Future of house where Ohio victims held debated
The run-down house has become a two-story piece of evidence in the abduction and imprisonment case of three women, but neighbors who remain shaken by the horrors alleged inside want it torn down and erased from the landscape of Seymour Avenue.
"The girls that was in that house, when they ride by there, if they ever ride by there again, they won't have to see that, to remind them or maybe scare them," said Johnny Wright, 54, who can see the back of the house from his front door. "What they went through, I don't think any human being should ever been through that."
The house and what becomes of it will be a daily talking point for the Seymour community, as city officials deal with the irony of keeping the dreaded site of the women's imprisonment safe while neighbors almost uniformly want it torn down.
The issue isn't simple.
First and foremost, the house is evidence against Castro, who investigators say kept the women in chains in a basement before eventually allowing them to live under close control upstairs. The 6-year-old daughter of one victim, Amanda Berry, was also freed; DNA tests showed Castro was her father, a dark twist on years of captivity during which Castro is also alleged to have induced multiple miscarriages in one of the women by repeatedly punching her belly.
The nondescript white house with a red-and-white tile roof sits on a street of other boarded-up houses, victims of the foreclosure crisis, which hit the city hard. The house has thousands of dollars in unpaid tax liens, which would have to be sorted out as the city attempts to control the property. County records show it was built in 1890 and updated in 1950. Forty-two years later, Castro bought it for $12,000.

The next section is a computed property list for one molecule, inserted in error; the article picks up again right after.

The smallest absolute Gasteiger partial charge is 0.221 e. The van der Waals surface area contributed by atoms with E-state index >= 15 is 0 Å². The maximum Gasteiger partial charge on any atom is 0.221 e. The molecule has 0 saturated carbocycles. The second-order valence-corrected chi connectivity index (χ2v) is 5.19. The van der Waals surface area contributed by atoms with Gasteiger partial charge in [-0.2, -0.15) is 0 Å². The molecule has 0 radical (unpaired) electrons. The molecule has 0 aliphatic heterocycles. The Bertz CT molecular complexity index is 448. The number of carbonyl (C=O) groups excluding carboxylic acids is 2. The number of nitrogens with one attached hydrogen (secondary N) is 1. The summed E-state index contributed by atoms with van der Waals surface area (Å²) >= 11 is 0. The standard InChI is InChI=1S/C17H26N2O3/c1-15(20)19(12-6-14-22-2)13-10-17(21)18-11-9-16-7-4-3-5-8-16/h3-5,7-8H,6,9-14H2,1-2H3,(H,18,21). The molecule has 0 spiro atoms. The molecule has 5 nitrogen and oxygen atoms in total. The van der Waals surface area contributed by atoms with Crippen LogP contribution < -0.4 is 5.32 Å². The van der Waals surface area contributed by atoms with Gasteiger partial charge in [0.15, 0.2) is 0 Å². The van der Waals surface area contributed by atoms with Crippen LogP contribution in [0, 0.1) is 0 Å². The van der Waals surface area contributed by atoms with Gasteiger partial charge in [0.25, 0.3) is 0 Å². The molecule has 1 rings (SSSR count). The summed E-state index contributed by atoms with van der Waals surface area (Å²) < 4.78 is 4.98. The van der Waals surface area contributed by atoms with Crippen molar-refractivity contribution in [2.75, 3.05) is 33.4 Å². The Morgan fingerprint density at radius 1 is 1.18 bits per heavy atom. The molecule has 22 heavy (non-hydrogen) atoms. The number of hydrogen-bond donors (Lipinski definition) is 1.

Workers over the weekend began boarding up windows and doors and erecting a metal fence around the house.
The plywood and fence have a two-fold purpose, Councilman Brian Cummins said: preserving the scene as evidence and protecting it from the threats already circulating on the streets to burn it down in a stroke of vigilante justice.
"The issue is how do we respect the wishes of the survivors in this case, and it's too premature to know what their wishes would be," said Cummins, whose ward encompasses the property and who is in close contact with police and city officials about the situation.
There's precedent for tearing down scenes of terrible crimes.
In 2011, Cleveland tore down a house on the city's east side where 11 women were killed over several years by a serial killer now on death row.
But first it served as evidence against Anthony Sowell: In June 2011, jurors walked through the house wearing face masks to ward off the smell of decay as Sowell's trial got underway.
That house also had to be protected before trial from people furious at Sowell.
As with the Sowell house, both prosecutors and the defense will want Castro's home still standing until the trial ends, said Michael Benza, criminal law professor at Cleveland's Case Western Reserve University.